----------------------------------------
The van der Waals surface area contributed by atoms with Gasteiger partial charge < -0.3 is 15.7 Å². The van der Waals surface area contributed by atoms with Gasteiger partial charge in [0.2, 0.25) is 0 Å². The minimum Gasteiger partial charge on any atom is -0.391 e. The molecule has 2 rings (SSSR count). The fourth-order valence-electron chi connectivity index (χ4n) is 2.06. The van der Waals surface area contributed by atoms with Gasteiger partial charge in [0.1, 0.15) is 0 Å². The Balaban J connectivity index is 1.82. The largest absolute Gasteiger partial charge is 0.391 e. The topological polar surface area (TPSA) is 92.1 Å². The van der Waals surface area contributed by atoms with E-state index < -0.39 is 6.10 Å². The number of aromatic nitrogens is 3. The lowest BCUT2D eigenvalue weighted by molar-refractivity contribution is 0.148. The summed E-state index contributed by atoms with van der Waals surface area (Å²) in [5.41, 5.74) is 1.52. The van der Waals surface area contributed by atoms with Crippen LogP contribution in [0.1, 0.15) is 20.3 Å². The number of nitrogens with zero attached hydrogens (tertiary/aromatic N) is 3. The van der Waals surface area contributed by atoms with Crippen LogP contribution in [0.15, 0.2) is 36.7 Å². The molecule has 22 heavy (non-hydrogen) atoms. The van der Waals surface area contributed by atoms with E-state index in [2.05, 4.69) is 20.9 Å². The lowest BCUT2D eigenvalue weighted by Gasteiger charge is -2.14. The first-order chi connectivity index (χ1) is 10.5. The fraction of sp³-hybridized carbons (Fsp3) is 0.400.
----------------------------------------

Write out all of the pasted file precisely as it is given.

The van der Waals surface area contributed by atoms with Gasteiger partial charge < -0.3 is 15.7 Å². The van der Waals surface area contributed by atoms with Gasteiger partial charge in [0.2, 0.25) is 0 Å². The minimum Gasteiger partial charge on any atom is -0.391 e. The molecule has 2 rings (SSSR count). The fourth-order valence-electron chi connectivity index (χ4n) is 2.06. The van der Waals surface area contributed by atoms with Gasteiger partial charge in [0.1, 0.15) is 0 Å². The Balaban J connectivity index is 1.82. The largest absolute Gasteiger partial charge is 0.391 e. The topological polar surface area (TPSA) is 92.1 Å². The van der Waals surface area contributed by atoms with E-state index < -0.39 is 6.10 Å². The number of aromatic nitrogens is 3. The lowest BCUT2D eigenvalue weighted by molar-refractivity contribution is 0.148. The summed E-state index contributed by atoms with van der Waals surface area (Å²) in [5.41, 5.74) is 1.52. The van der Waals surface area contributed by atoms with Crippen LogP contribution in [0.1, 0.15) is 20.3 Å². The number of nitrogens with zero attached hydrogens (tertiary/aromatic N) is 3. The van der Waals surface area contributed by atoms with Crippen LogP contribution in [0.15, 0.2) is 36.7 Å². The molecule has 22 heavy (non-hydrogen) atoms. The van der Waals surface area contributed by atoms with E-state index in [2.05, 4.69) is 20.9 Å². The lowest BCUT2D eigenvalue weighted by Gasteiger charge is -2.14. The first-order chi connectivity index (χ1) is 10.5. The fraction of sp³-hybridized carbons (Fsp3) is 0.400.